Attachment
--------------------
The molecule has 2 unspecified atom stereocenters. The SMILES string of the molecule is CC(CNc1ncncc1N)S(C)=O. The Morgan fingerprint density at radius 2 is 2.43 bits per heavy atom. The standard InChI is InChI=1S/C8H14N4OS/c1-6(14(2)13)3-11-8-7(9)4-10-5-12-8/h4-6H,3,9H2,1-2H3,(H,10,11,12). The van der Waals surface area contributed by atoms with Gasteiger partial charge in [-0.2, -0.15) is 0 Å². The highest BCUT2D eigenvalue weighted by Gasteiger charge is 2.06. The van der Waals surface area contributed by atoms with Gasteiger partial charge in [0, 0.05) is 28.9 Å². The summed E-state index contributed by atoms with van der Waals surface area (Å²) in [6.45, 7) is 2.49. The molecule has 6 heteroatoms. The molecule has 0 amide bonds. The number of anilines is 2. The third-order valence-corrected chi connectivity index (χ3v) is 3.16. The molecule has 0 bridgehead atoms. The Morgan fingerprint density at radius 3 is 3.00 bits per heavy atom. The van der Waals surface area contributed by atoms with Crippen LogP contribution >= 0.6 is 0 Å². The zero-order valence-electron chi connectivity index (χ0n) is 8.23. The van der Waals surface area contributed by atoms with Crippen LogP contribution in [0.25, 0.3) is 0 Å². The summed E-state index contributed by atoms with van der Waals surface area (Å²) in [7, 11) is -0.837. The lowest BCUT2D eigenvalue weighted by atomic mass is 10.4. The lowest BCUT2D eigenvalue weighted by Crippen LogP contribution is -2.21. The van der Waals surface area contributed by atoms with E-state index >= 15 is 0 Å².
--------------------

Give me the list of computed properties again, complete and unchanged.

The molecule has 2 unspecified atom stereocenters. The SMILES string of the molecule is CC(CNc1ncncc1N)S(C)=O. The Morgan fingerprint density at radius 2 is 2.43 bits per heavy atom. The standard InChI is InChI=1S/C8H14N4OS/c1-6(14(2)13)3-11-8-7(9)4-10-5-12-8/h4-6H,3,9H2,1-2H3,(H,10,11,12). The van der Waals surface area contributed by atoms with Gasteiger partial charge in [-0.2, -0.15) is 0 Å². The highest BCUT2D eigenvalue weighted by Gasteiger charge is 2.06. The van der Waals surface area contributed by atoms with Gasteiger partial charge in [0, 0.05) is 28.9 Å². The summed E-state index contributed by atoms with van der Waals surface area (Å²) in [6.45, 7) is 2.49. The molecule has 6 heteroatoms. The molecule has 0 amide bonds. The number of anilines is 2. The third-order valence-corrected chi connectivity index (χ3v) is 3.16. The molecule has 0 bridgehead atoms. The Morgan fingerprint density at radius 3 is 3.00 bits per heavy atom. The van der Waals surface area contributed by atoms with Crippen LogP contribution >= 0.6 is 0 Å². The zero-order valence-electron chi connectivity index (χ0n) is 8.23. The van der Waals surface area contributed by atoms with Crippen LogP contribution in [0.25, 0.3) is 0 Å². The summed E-state index contributed by atoms with van der Waals surface area (Å²) in [7, 11) is -0.837. The lowest BCUT2D eigenvalue weighted by atomic mass is 10.4. The lowest BCUT2D eigenvalue weighted by Crippen LogP contribution is -2.21. The van der Waals surface area contributed by atoms with E-state index >= 15 is 0 Å².